Mounting A Remote File System Over SSH

When working with remote Linux servers, file transfer is a common scenario for developers. This doesn’t need to be a hassle. Secure andĀ convenient access to directories can be done with sshfs.

Installing SSHFS

Install sshfs with your favorite package manager.

Ubuntu/Debian

sudo apt-get install sshfs

Archlinux

sudo pacman -S sshfs

CentOS/Red Hat

sudo yum install sshfs

Windows
win-sshfs is available from the Google Code Archive.
https://code.google.com/archive/p/win-sshfs/

Mac OSX
Mac will require FUSE as well as SSHFS and is available atĀ https://osxfuse.github.io

Mounting The Remote File System

First create the local directory you would like to access the remote files from.

mkdir /pathto/somedirectoryname

Then mount with sshfs.

sshfs user@ip.address:/pathtoshare /home/user/directory/to/share/to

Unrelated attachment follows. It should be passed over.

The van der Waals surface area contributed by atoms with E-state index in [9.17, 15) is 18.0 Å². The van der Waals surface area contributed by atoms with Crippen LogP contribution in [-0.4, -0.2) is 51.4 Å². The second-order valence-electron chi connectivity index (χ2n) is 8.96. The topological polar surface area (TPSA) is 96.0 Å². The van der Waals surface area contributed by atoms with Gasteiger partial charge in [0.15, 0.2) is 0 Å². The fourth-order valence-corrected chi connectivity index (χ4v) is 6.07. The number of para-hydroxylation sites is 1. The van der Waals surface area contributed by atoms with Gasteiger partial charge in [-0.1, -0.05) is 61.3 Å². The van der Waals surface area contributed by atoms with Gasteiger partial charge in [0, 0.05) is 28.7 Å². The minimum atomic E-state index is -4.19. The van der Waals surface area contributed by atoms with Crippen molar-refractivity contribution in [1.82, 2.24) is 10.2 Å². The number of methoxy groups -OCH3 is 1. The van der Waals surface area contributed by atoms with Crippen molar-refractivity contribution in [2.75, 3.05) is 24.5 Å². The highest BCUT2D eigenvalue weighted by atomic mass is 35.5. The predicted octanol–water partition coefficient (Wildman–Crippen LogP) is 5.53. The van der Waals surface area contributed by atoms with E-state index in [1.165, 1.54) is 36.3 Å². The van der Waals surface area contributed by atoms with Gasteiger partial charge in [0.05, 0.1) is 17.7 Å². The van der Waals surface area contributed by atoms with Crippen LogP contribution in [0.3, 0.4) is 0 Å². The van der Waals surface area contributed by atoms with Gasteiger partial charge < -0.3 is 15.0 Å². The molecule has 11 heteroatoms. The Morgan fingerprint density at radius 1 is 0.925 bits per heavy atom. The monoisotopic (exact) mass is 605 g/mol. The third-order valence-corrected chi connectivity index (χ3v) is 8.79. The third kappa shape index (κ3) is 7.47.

If you are using key authorization such as when connecting to a remote server like an Amazon EC2 instance, you will need to specify the full path of the key file with the IdentityFile option. Setting the allow_other option will be required as well.

sshfs user@ip.address:/pathtoshare /home/user/directory/to/share/to -o IdentityFile=/home/user/full/path/to/keyfile.pem -o allow_other

Unmounting The Remote File System

If you no longer need the mount point, the command to unmount is
sudo umount /pathto/somedirectoryname

Permanently Mounting A Remote File System

To have the mount persist across reboots, you will need to add the mount entry to the /etc/fstab file.
sudo vi /etc/fstab

Append another entry with the sshfs setting:

sshfs#user@xxx.xxx.xxx.xxx:/ /pathto/somedirectoryname

To load these settings, you can either reboot the machine or reload fstab mounts with the command

mount -a

Usage

The directory and their files will now be available locally as if they originated from your system. This will make file transfer and development a hassle free and much easier experience.

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